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30 January 2019

CGS Library Collections: Maryland

One in a series by CGS member Chris Pattillo, highlighting some of our holdings at the Library in Oakland. For a fuller listing of our books, journals, and more, consult the CGS Library catalog. Our catalog is also included in WorldCat.

"George Washington Resigning His Commission"
from Tidewater Maryland
The CGS Library has ten and a half shelves of material on the State of Maryland plus a few books devoted to the District of Columbia. This section starts with four sets of journals including:

·         Maryland Historical Magazine 1973 – 1989
·         Maryland Genealogical Society Bulletin 1969 – 2008
·         Maryland Genealogical Journal 2008 – present, and
·         Maryland & Delaware Genealogist 1959 – 1990.

The first set of books I looked at was the Maryland Account Book series, a vast collection of probate records compiled by Annie Walker Burns and indexed by Margaret Griffith. We hold volumes 1-3 and 15-27. What impressed me about these books is that each appears to have been typed by Annie. Our set looks like a carbon copy (some of our younger members may need to look that up to understand the significance. When I learned to type I used carbon paper on occasion).

Next to pique my interest was Old Maryland Families, a 5-by-7-inch book in landscape mode, which is unusual but made sense for this text because it consists of family trees. Described as “A Collection of Charts Compiled from Public Records, Wills, Family Bibles, Tomb Inscriptions, and Other Original Sources,” it was written by Henrietta E. Bromwell and published in 1916. What is exceptional about these family trees is that they capture not just important dates but present a succinct narrative for each person on the tree.
The family trees in Old Maryland Families include short narratives on each entry
White Maryland Runaways is a book you may not wish to find your ancestor in. Author Joseph Lee Boyle has compiled a vast collection of news clippings and historical information about white Europeans who came to the United States in colonial times as indentured servants, political exiles, or convicts. We have two volumes of White Maryland Runaways: "When Drunk is Very Bold" (published 2011) spans the period 1763-1769, and "Drinks Hard, and Swears Much" (published 2010) covers the years 1770-1774.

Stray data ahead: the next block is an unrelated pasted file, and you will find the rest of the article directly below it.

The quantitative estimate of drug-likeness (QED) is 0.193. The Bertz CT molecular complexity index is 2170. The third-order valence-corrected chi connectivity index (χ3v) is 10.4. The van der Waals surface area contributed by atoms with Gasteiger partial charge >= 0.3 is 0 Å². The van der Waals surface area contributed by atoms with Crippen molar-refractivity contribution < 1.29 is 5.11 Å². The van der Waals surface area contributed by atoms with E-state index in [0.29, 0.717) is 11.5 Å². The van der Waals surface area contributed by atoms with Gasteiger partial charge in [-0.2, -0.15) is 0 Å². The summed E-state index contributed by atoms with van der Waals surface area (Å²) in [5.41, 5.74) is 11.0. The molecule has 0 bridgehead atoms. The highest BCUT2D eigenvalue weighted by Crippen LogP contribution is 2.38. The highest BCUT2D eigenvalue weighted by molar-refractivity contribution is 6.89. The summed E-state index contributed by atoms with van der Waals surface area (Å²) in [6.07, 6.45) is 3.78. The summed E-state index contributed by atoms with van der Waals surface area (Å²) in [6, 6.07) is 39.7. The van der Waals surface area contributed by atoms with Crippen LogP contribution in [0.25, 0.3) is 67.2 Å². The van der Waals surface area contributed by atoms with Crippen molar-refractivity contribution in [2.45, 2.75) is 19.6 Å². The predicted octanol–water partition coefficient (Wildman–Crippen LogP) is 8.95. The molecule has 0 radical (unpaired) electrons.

The leather cover on The Founders of
Maryland feels good
There are sixteen volumes of Maryland Calendar of Wills. Volume One covers the period 1635 to 1685 and was published in 1904.  Anyone who has struggled through attempting to transcribe an old will would appreciate this volume. It presents the salient information from each original document in a clear and succinct narrative and uses bold and large point sizes to help the reader quickly glean the essence of each will.

The oldest Maryland book I found was The Founders of Maryland by Rev. Edward Neill, published in 1876. This book is bound in real leather and its feel reminded me of my confirmation prayer book. The preface explains that “the object of this little book, is to state facts, which had become obscured or forgotten, concerning the first European settlers on the shores of the Potomac River, and Chesapeake Bay.” I would like to find an ancestor mentioned in this book but that's unlikely in my case.

One last book for Maryland is Tidewater Maryland by Paul Wilstach, first published in 1931. What is unique about this book is that every right-hand page has a different headline. Each topic is provocative. For example, page 113 is headed “Head of Elk”;  p. 123,  “A Bully and A Terror”; p. 127, “A Fairy Queen”; p. 133, “Cradle of the Episcopal Church.” I’ve never seen this in any other book.

The pleasure of seeing, feeling, and smelling these old treasures is a joy. I dread the day when all of this will be digitized and obscured by a slick computer monitor. You should plan a trip to our library and savor the experience.

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